Russian strikes kill at least 12 after bridge blast – The Denver Post



By JUSTIN SPIKE and ADAM SCHRECK

ZAPORIZHZHIA, Ukraine (AP) – The couple huddled under a blanket in the early hours of Sunday when they heard rockets again aimed at their city, which has come under repeated shelling as Russian and Ukrainian forces battle for control of territory that Moscow has illegally annexed it.

“There was one explosion, then another,” Mucola Markovich said. Then, in an instant, the fourth-floor apartment he shared with his wife was gone, the 76-year-old said, holding back tears as he described overnight attacks in Zaporizhzhia that toppled part of a building and left at least a dozen dead people.

“When it will be rebuilt, I don’t know,” he said. “I was left without an apartment at the end of my life.”

The attacks come as Russia has suffered a series of setbacks nearly eight months after invading Ukraine in a campaign many thought would be short-lived. In recent weeks, Ukrainian forces have mounted a counteroffensive, retaking areas in the south and east, while Moscow’s decision to call in more troops led to protests and an exodus of tens of thousands of Russians.

The latest setback was an explosion on Saturday that caused the partial collapse of a bridge connecting Russia to the Crimean Peninsula, which Moscow annexed eight years ago. The attack on the Kerch bridge damaged an important supply route for the Kremlin’s faltering war effort and a major symbol of Russia’s power in the region.

Recent fighting has focused on regions north of Crimea, including Zaporizhzhia, and Ukrainian President Volodymyr Zelenskyy complained about the latest attack in a Telegram post.

“Again Zaporizhzhya. Again, merciless attacks on civilians, targeting residential buildings, in the middle of the night,” he wrote. At least 19 people were killed in Russian rocket attacks on residential buildings in the city on Thursday.

“From the one who gave this order, to all those who followed this order: They will answer,” he added.

The six missiles used in Sunday’s overnight attack were fired from Russian-occupied areas of the Zaporizhzhia region, the Ukrainian air force said. The region is one of four Russia has claimed as its own this month, although its capital remains under Ukrainian control.

Stunned residents watched from behind police tape as emergency crews scrambled to reach the upper floors of a building that took a direct hit. An abyss at least 12 meters wide burned where the apartments were located.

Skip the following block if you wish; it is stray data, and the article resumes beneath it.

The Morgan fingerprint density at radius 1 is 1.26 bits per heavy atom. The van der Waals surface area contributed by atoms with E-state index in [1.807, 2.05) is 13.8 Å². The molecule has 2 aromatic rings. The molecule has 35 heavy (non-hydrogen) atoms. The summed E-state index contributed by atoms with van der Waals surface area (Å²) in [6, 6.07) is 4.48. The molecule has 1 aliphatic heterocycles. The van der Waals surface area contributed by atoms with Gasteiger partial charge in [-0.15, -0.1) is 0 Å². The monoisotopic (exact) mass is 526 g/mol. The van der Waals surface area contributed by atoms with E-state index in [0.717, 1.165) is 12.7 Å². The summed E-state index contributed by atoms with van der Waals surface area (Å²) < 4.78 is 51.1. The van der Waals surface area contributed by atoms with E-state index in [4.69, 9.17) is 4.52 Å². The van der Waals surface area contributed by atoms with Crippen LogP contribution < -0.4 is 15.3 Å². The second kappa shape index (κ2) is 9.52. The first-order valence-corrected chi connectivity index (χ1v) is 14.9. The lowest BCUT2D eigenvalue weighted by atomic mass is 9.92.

In an adjacent apartment building, the hail blew windows and doors out of their frames hundreds of meters away. At least 20 private houses and 50 apartment buildings were all damaged, city council secretary Anatoliy Kurtev said.

Shortly after the attacks, the city council said 17 were killed, but later revised that to 12. Regional police reported Sunday afternoon that 13 had been killed and more than 60 wounded, at least 10 of whom were children.

Tetyana Lazunko, 73, and her husband, Oleksii, took shelter in the hallway of their top-floor apartment after first hearing air raid sirens. The explosion rocked the building and sent their possessions flying.

Lazunko wept inconsolably as the couple surveyed the damage to their home of nearly five decades.

“Why are they bombing us? Why?” she said.

About 3 kilometers (2 miles) away, in another neighborhood that was destroyed by a rocket, three volunteers dug a shallow grave for a German shepherd dog killed in the attack, its leg blown off by the explosion.

Russian officials did not immediately comment on the attacks. Defense officials have similarly avoided direct mention of the explosion that damaged the Kremlin’s prized bridge in Crimea, which was a significant blow to Moscow.

The Washington-based Institute for the Study of War noted that some nationalist bloggers have begun making rare criticism of Russia’s Vladimir Putin for failing to address the bridge attack.

Putin personally opened the bridge in May 2018 by driving a truck across it in a symbol of Moscow’s claims to Crimea. The bridge, the longest in Europe, is vital to support Russia’s military operations in southern Ukraine.

Hours after the blast, Russia’s Defense Ministry announced that Air Force Chief General Sergei Surovikin would now command all Russian troops in Ukraine.

No one has claimed responsibility for the damage to the bridge.

Traffic on the bridge was temporarily suspended, but officials said cars and trains were running again on Sunday. The Russian Transport Ministry said car ferries were also running.

The Institute for the Study of War said videos of the bridge showed damage from the blast “is likely to increase friction on Russian logistics for some time” but not cripple Russia’s ability to supply its troops in Ukraine.

Meanwhile, the Ukrainian military said on Sunday that heavy fighting was continuing around the towns of Bakhmut and Avdiivka in the eastern Donetsk region, where Russian forces have claimed some recent territorial gains.

In its regular social media update, the General Staff of the Armed Forces of Ukraine denied any loss of territory, but said the “most tense situation” across the territory of Ukraine was observed around the two cities.

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Schreck reported from Kiev.

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Follow AP’s coverage of the war at https://apnews.com/hub/russia-ukraine

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